For example, after watching the HBO series Rome (which is fantastic, highly recommend checking it out), I thought of Cicero as little more than a pompous windbag, unable to make up his mind or stand for anything.

On the contrary, while he could be long-winded, and tended to talk up his deeds too much, he was a capable administrator (he was only sent to govern provinces twice, but both times was very popular with the locals for being competent and incorruptible) and a rare thing in the late Republic: a Senator that sided with the wealthy (optimates) but wanted to change things just the same. Not to mention his original claim to fame as a great orator, which he won by ably defending clients in the courts.

He even, apparently, had some skill as an investigator. While on his second tour as a provincial governor, he uncovered a banking scandal that was being run by Marcus Brutus (the Brutus that later was one of Caesar’s assassins!).

In short: Highly recommended if you’re interested in Roman history, or even (like me) just curious to know more about the personalities glimpsed through series like Rome.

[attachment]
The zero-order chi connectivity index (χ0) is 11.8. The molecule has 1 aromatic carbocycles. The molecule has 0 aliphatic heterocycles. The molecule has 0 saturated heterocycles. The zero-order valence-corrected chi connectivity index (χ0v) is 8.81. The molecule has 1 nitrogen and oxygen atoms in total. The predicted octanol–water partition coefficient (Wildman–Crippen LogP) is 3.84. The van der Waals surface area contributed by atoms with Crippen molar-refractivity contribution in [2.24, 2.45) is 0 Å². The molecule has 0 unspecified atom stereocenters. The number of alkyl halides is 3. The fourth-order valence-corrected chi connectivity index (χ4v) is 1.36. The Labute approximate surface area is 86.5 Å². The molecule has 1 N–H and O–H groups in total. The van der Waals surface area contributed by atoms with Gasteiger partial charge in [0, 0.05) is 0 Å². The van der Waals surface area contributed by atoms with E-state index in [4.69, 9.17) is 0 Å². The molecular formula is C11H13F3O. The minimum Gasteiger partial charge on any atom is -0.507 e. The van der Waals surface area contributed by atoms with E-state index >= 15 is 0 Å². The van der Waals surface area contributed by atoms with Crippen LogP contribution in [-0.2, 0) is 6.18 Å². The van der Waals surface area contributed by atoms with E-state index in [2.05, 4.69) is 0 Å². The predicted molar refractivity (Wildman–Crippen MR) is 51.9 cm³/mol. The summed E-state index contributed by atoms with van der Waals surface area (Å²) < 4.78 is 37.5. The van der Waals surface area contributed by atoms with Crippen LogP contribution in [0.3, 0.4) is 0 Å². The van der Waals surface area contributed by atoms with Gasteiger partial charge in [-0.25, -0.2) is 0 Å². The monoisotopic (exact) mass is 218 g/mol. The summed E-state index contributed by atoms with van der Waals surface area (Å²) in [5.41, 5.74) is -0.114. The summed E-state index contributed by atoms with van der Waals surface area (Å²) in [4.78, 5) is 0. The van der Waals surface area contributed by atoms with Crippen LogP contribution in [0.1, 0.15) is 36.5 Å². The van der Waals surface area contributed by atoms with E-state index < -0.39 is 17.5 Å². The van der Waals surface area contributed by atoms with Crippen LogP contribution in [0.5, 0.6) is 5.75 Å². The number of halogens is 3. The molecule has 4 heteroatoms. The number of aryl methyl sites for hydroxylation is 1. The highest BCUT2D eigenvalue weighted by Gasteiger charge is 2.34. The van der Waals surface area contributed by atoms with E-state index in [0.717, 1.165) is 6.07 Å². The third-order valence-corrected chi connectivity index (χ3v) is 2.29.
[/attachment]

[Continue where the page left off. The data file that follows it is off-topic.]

On The Origins of Totalitarianism

Recently finished reading Hannah Arendt’s Origins of Totalitarianism.

It’s hard for me to talk about, because the book is filled with such piercing, clear-eyed insight, that if I tried to summarize it properly, I’d end up reproducing it.

I could say that I think the book should be required reading for any citizen of any country, in any age, because I do. And not because of any simplistic need to show that “Nazis are bad,” which (while true) doesn’t need an entire book to demonstrate. The testimony of even one concentration camp survivor should be enough for that.

I think everyone should read The Origins of Totalitarianism because it shows how the logic of totalitarian governments grows out of capitalism itself. Not that capitalism must always lead to totalitarianism, but that it always can. Just as racism and nationalism don’t always lead to a Final Solution, but without racism and nationalism, without some ideology claiming to override our humanity, a Final Solution is not even conceivable.